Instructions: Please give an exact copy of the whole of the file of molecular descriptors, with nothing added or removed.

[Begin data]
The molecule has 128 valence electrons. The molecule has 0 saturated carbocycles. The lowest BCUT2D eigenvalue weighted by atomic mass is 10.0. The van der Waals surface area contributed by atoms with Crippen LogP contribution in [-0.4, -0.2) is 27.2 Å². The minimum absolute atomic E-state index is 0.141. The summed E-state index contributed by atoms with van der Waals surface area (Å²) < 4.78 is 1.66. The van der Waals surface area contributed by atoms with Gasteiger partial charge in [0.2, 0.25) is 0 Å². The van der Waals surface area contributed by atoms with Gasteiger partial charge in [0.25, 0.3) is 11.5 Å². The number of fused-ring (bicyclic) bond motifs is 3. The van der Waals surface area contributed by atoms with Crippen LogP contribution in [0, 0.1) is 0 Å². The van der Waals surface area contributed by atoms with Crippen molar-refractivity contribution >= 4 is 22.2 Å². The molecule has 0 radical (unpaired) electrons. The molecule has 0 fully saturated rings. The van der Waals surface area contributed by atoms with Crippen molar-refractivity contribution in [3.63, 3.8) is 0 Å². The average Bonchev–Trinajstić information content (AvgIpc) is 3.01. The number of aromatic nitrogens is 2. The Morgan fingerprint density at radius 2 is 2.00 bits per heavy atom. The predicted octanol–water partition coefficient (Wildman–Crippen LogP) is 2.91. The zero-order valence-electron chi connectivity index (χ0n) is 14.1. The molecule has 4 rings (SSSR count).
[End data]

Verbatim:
The molecule has 128 valence electrons. The molecule has 0 saturated carbocycles. The lowest BCUT2D eigenvalue weighted by atomic mass is 10.0. The van der Waals surface area contributed by atoms with Crippen LogP contribution in [-0.4, -0.2) is 27.2 Å². The minimum absolute atomic E-state index is 0.141. The summed E-state index contributed by atoms with van der Waals surface area (Å²) < 4.78 is 1.66. The van der Waals surface area contributed by atoms with Gasteiger partial charge in [0.2, 0.25) is 0 Å². The van der Waals surface area contributed by atoms with Gasteiger partial charge in [0.25, 0.3) is 11.5 Å². The number of fused-ring (bicyclic) bond motifs is 3. The van der Waals surface area contributed by atoms with Crippen LogP contribution in [0, 0.1) is 0 Å². The van der Waals surface area contributed by atoms with Crippen molar-refractivity contribution >= 4 is 22.2 Å². The molecule has 0 radical (unpaired) electrons. The molecule has 0 fully saturated rings. The van der Waals surface area contributed by atoms with Crippen molar-refractivity contribution in [3.63, 3.8) is 0 Å². The average Bonchev–Trinajstić information content (AvgIpc) is 3.01. The number of aromatic nitrogens is 2. The Morgan fingerprint density at radius 2 is 2.00 bits per heavy atom. The predicted octanol–water partition coefficient (Wildman–Crippen LogP) is 2.91. The zero-order valence-electron chi connectivity index (χ0n) is 14.1. The molecule has 4 rings (SSSR count).